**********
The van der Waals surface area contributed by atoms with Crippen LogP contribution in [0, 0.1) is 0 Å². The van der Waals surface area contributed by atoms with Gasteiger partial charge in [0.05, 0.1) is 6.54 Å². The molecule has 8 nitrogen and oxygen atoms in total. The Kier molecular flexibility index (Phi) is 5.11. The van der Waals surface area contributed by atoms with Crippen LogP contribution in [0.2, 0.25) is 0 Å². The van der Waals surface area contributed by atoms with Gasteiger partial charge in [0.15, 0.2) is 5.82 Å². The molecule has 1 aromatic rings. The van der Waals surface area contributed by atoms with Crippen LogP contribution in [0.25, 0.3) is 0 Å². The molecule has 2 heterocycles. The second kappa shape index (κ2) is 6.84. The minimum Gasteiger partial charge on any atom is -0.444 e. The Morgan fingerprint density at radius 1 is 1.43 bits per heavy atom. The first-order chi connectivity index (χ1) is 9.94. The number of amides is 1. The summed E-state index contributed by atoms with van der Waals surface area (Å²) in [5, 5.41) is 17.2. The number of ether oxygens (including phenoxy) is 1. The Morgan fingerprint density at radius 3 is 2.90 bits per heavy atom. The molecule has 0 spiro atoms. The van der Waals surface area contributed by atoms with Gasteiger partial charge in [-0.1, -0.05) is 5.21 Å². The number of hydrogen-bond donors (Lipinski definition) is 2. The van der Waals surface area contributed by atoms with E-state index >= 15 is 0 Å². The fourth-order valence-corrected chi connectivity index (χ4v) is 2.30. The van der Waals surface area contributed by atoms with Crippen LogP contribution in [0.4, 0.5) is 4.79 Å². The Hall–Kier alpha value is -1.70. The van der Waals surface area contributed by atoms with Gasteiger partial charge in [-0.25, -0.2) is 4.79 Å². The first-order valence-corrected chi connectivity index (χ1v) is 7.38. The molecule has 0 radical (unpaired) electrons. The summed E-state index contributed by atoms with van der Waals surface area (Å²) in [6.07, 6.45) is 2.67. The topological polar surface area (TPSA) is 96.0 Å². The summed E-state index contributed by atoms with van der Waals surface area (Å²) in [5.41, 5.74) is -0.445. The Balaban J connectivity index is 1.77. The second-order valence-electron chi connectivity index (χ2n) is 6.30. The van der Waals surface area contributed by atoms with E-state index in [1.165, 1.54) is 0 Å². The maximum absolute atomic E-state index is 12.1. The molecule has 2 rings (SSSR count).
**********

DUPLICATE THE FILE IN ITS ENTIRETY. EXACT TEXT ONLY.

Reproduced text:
The van der Waals surface area contributed by atoms with Crippen LogP contribution in [0, 0.1) is 0 Å². The van der Waals surface area contributed by atoms with Gasteiger partial charge in [0.05, 0.1) is 6.54 Å². The molecule has 8 nitrogen and oxygen atoms in total. The Kier molecular flexibility index (Phi) is 5.11. The van der Waals surface area contributed by atoms with Crippen LogP contribution in [0.2, 0.25) is 0 Å². The van der Waals surface area contributed by atoms with Gasteiger partial charge in [0.15, 0.2) is 5.82 Å². The molecule has 1 aromatic rings. The van der Waals surface area contributed by atoms with Crippen LogP contribution in [0.25, 0.3) is 0 Å². The molecule has 2 heterocycles. The second kappa shape index (κ2) is 6.84. The minimum Gasteiger partial charge on any atom is -0.444 e. The Morgan fingerprint density at radius 1 is 1.43 bits per heavy atom. The first-order chi connectivity index (χ1) is 9.94. The number of amides is 1. The summed E-state index contributed by atoms with van der Waals surface area (Å²) in [5, 5.41) is 17.2. The number of ether oxygens (including phenoxy) is 1. The Morgan fingerprint density at radius 3 is 2.90 bits per heavy atom. The molecule has 0 spiro atoms. The van der Waals surface area contributed by atoms with Gasteiger partial charge in [-0.1, -0.05) is 5.21 Å². The number of hydrogen-bond donors (Lipinski definition) is 2. The van der Waals surface area contributed by atoms with E-state index >= 15 is 0 Å². The fourth-order valence-corrected chi connectivity index (χ4v) is 2.30. The van der Waals surface area contributed by atoms with Crippen LogP contribution in [0.4, 0.5) is 4.79 Å². The Hall–Kier alpha value is -1.70. The van der Waals surface area contributed by atoms with Gasteiger partial charge in [-0.25, -0.2) is 4.79 Å². The first-order valence-corrected chi connectivity index (χ1v) is 7.38. The molecule has 0 radical (unpaired) electrons. The summed E-state index contributed by atoms with van der Waals surface area (Å²) in [6.07, 6.45) is 2.67. The topological polar surface area (TPSA) is 96.0 Å². The summed E-state index contributed by atoms with van der Waals surface area (Å²) in [5.41, 5.74) is -0.445. The Balaban J connectivity index is 1.77. The second-order valence-electron chi connectivity index (χ2n) is 6.30. The van der Waals surface area contributed by atoms with E-state index in [1.165, 1.54) is 0 Å². The maximum absolute atomic E-state index is 12.1. The molecule has 2 rings (SSSR count).